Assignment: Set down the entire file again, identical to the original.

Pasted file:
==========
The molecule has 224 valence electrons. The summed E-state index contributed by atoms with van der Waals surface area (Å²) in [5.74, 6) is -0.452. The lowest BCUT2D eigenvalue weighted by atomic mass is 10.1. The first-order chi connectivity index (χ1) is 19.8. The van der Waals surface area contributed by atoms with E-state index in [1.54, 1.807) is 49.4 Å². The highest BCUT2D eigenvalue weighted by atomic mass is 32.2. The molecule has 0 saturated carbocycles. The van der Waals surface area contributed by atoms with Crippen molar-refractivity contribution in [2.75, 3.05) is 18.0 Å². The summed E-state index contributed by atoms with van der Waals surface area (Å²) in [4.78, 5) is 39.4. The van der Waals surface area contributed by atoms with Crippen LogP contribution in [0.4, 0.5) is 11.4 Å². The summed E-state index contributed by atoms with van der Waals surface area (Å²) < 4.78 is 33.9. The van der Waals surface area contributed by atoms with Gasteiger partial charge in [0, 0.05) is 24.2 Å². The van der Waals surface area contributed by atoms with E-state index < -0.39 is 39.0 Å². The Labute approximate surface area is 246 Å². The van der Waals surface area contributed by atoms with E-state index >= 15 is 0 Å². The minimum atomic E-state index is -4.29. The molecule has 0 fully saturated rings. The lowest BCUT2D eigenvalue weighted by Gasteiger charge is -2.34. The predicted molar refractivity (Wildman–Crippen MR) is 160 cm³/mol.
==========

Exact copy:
The molecule has 224 valence electrons. The summed E-state index contributed by atoms with van der Waals surface area (Å²) in [5.74, 6) is -0.452. The lowest BCUT2D eigenvalue weighted by atomic mass is 10.1. The first-order chi connectivity index (χ1) is 19.8. The van der Waals surface area contributed by atoms with E-state index in [1.54, 1.807) is 49.4 Å². The highest BCUT2D eigenvalue weighted by atomic mass is 32.2. The molecule has 0 saturated carbocycles. The van der Waals surface area contributed by atoms with Crippen molar-refractivity contribution in [2.75, 3.05) is 18.0 Å². The summed E-state index contributed by atoms with van der Waals surface area (Å²) in [4.78, 5) is 39.4. The van der Waals surface area contributed by atoms with Crippen LogP contribution in [0.4, 0.5) is 11.4 Å². The summed E-state index contributed by atoms with van der Waals surface area (Å²) < 4.78 is 33.9. The van der Waals surface area contributed by atoms with Gasteiger partial charge in [0, 0.05) is 24.2 Å². The van der Waals surface area contributed by atoms with E-state index < -0.39 is 39.0 Å². The Labute approximate surface area is 246 Å². The van der Waals surface area contributed by atoms with E-state index >= 15 is 0 Å². The minimum atomic E-state index is -4.29. The molecule has 0 fully saturated rings. The lowest BCUT2D eigenvalue weighted by Gasteiger charge is -2.34. The predicted molar refractivity (Wildman–Crippen MR) is 160 cm³/mol.